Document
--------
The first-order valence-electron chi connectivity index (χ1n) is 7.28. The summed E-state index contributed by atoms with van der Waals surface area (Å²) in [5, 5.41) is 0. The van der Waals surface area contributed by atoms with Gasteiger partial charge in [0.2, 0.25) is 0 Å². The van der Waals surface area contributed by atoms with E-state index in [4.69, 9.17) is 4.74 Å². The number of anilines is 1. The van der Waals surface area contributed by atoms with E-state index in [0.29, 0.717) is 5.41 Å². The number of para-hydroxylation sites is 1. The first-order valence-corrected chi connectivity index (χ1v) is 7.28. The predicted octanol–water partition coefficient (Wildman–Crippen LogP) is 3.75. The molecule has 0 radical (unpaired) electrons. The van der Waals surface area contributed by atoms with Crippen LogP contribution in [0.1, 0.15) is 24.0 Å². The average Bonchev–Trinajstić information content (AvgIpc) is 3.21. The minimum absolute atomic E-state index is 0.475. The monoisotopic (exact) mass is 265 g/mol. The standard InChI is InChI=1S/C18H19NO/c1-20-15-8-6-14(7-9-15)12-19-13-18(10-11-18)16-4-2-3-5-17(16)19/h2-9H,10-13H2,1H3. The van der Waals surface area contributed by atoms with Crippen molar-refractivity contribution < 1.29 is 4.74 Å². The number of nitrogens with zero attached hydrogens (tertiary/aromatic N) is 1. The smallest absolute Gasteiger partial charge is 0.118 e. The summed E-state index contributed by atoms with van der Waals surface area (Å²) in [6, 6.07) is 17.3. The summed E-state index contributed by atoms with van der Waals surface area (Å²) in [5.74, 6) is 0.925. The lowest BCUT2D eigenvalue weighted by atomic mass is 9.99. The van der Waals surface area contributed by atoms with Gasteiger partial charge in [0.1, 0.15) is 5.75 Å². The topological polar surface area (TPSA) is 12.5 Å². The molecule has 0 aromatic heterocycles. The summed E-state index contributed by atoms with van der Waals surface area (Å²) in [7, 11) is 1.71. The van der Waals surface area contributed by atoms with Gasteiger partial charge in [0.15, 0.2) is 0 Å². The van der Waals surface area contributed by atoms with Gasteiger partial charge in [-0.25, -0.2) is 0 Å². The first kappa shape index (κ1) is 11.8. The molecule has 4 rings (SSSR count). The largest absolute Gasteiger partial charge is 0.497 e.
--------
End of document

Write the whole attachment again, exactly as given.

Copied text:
The first-order valence-electron chi connectivity index (χ1n) is 7.28. The summed E-state index contributed by atoms with van der Waals surface area (Å²) in [5, 5.41) is 0. The van der Waals surface area contributed by atoms with Gasteiger partial charge in [0.2, 0.25) is 0 Å². The van der Waals surface area contributed by atoms with E-state index in [4.69, 9.17) is 4.74 Å². The number of anilines is 1. The van der Waals surface area contributed by atoms with E-state index in [0.29, 0.717) is 5.41 Å². The number of para-hydroxylation sites is 1. The first-order valence-corrected chi connectivity index (χ1v) is 7.28. The predicted octanol–water partition coefficient (Wildman–Crippen LogP) is 3.75. The molecule has 0 radical (unpaired) electrons. The van der Waals surface area contributed by atoms with Crippen LogP contribution in [0.1, 0.15) is 24.0 Å². The average Bonchev–Trinajstić information content (AvgIpc) is 3.21. The minimum absolute atomic E-state index is 0.475. The monoisotopic (exact) mass is 265 g/mol. The standard InChI is InChI=1S/C18H19NO/c1-20-15-8-6-14(7-9-15)12-19-13-18(10-11-18)16-4-2-3-5-17(16)19/h2-9H,10-13H2,1H3. The van der Waals surface area contributed by atoms with Crippen molar-refractivity contribution < 1.29 is 4.74 Å². The number of nitrogens with zero attached hydrogens (tertiary/aromatic N) is 1. The smallest absolute Gasteiger partial charge is 0.118 e. The summed E-state index contributed by atoms with van der Waals surface area (Å²) in [6, 6.07) is 17.3. The summed E-state index contributed by atoms with van der Waals surface area (Å²) in [5.74, 6) is 0.925. The lowest BCUT2D eigenvalue weighted by atomic mass is 9.99. The van der Waals surface area contributed by atoms with Gasteiger partial charge in [0.1, 0.15) is 5.75 Å². The topological polar surface area (TPSA) is 12.5 Å². The molecule has 0 aromatic heterocycles. The summed E-state index contributed by atoms with van der Waals surface area (Å²) in [7, 11) is 1.71. The van der Waals surface area contributed by atoms with Gasteiger partial charge in [0.15, 0.2) is 0 Å². The van der Waals surface area contributed by atoms with Gasteiger partial charge in [-0.25, -0.2) is 0 Å². The first kappa shape index (κ1) is 11.8. The molecule has 4 rings (SSSR count). The largest absolute Gasteiger partial charge is 0.497 e.